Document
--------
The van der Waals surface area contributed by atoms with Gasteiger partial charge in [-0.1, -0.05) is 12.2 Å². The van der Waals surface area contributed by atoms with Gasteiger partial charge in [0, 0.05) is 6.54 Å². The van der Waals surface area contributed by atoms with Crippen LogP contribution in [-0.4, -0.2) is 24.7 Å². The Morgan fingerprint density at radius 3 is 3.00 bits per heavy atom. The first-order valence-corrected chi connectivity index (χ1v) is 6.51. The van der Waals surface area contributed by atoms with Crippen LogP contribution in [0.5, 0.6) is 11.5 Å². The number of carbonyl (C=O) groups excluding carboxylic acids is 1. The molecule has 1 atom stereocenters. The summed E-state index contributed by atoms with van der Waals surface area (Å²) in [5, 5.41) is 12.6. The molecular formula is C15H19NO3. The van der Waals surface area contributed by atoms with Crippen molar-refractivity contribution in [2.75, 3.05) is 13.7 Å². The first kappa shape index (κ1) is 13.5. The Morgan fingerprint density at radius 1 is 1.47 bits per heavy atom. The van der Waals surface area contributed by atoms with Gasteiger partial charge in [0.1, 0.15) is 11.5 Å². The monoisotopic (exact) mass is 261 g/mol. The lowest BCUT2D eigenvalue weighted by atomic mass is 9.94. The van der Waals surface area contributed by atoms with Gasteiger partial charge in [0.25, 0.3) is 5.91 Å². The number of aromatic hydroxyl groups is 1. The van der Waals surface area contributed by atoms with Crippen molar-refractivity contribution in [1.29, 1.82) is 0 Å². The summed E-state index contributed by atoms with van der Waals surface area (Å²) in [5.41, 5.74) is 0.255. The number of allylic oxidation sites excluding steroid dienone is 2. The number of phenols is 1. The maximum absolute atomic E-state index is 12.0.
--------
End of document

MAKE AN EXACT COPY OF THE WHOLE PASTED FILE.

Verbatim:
The van der Waals surface area contributed by atoms with Gasteiger partial charge in [-0.1, -0.05) is 12.2 Å². The van der Waals surface area contributed by atoms with Gasteiger partial charge in [0, 0.05) is 6.54 Å². The van der Waals surface area contributed by atoms with Crippen LogP contribution in [-0.4, -0.2) is 24.7 Å². The Morgan fingerprint density at radius 3 is 3.00 bits per heavy atom. The first-order valence-corrected chi connectivity index (χ1v) is 6.51. The van der Waals surface area contributed by atoms with Crippen LogP contribution in [0.5, 0.6) is 11.5 Å². The number of carbonyl (C=O) groups excluding carboxylic acids is 1. The molecule has 1 atom stereocenters. The summed E-state index contributed by atoms with van der Waals surface area (Å²) in [5, 5.41) is 12.6. The molecular formula is C15H19NO3. The van der Waals surface area contributed by atoms with Crippen molar-refractivity contribution in [2.75, 3.05) is 13.7 Å². The first kappa shape index (κ1) is 13.5. The Morgan fingerprint density at radius 1 is 1.47 bits per heavy atom. The van der Waals surface area contributed by atoms with Gasteiger partial charge in [0.1, 0.15) is 11.5 Å². The monoisotopic (exact) mass is 261 g/mol. The lowest BCUT2D eigenvalue weighted by atomic mass is 9.94. The van der Waals surface area contributed by atoms with Gasteiger partial charge in [0.25, 0.3) is 5.91 Å². The number of aromatic hydroxyl groups is 1. The van der Waals surface area contributed by atoms with Crippen molar-refractivity contribution in [1.29, 1.82) is 0 Å². The summed E-state index contributed by atoms with van der Waals surface area (Å²) in [5.41, 5.74) is 0.255. The number of allylic oxidation sites excluding steroid dienone is 2. The number of phenols is 1. The maximum absolute atomic E-state index is 12.0.